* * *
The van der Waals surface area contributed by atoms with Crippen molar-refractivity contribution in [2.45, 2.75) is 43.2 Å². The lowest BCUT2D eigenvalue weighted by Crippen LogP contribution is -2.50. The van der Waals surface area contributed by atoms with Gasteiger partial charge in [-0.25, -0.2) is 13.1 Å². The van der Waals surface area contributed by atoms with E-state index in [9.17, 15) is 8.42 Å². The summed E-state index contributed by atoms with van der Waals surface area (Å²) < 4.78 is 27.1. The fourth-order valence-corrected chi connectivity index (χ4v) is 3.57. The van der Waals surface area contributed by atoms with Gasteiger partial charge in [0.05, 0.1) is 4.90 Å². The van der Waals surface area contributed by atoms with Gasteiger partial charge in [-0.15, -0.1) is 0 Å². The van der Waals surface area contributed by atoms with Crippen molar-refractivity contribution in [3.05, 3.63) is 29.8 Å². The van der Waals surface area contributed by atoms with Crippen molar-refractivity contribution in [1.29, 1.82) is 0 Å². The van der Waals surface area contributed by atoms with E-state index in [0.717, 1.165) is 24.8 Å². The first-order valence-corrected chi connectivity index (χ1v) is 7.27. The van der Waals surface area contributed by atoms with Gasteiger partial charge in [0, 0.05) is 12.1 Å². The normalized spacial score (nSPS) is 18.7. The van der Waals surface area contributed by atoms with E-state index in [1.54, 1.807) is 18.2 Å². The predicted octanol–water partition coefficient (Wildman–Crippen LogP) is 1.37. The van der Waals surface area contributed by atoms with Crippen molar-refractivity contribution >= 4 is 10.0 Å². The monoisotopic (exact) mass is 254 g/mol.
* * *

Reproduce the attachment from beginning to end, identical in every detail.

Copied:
The van der Waals surface area contributed by atoms with Crippen molar-refractivity contribution in [2.45, 2.75) is 43.2 Å². The lowest BCUT2D eigenvalue weighted by Crippen LogP contribution is -2.50. The van der Waals surface area contributed by atoms with Gasteiger partial charge in [-0.25, -0.2) is 13.1 Å². The van der Waals surface area contributed by atoms with E-state index in [9.17, 15) is 8.42 Å². The summed E-state index contributed by atoms with van der Waals surface area (Å²) < 4.78 is 27.1. The fourth-order valence-corrected chi connectivity index (χ4v) is 3.57. The van der Waals surface area contributed by atoms with Gasteiger partial charge in [0.05, 0.1) is 4.90 Å². The van der Waals surface area contributed by atoms with Gasteiger partial charge in [-0.15, -0.1) is 0 Å². The van der Waals surface area contributed by atoms with Crippen molar-refractivity contribution in [3.05, 3.63) is 29.8 Å². The van der Waals surface area contributed by atoms with Crippen molar-refractivity contribution in [1.29, 1.82) is 0 Å². The van der Waals surface area contributed by atoms with E-state index in [0.717, 1.165) is 24.8 Å². The first-order valence-corrected chi connectivity index (χ1v) is 7.27. The van der Waals surface area contributed by atoms with Gasteiger partial charge in [0, 0.05) is 12.1 Å². The normalized spacial score (nSPS) is 18.7. The van der Waals surface area contributed by atoms with E-state index in [1.54, 1.807) is 18.2 Å². The predicted octanol–water partition coefficient (Wildman–Crippen LogP) is 1.37. The van der Waals surface area contributed by atoms with Crippen molar-refractivity contribution >= 4 is 10.0 Å². The monoisotopic (exact) mass is 254 g/mol.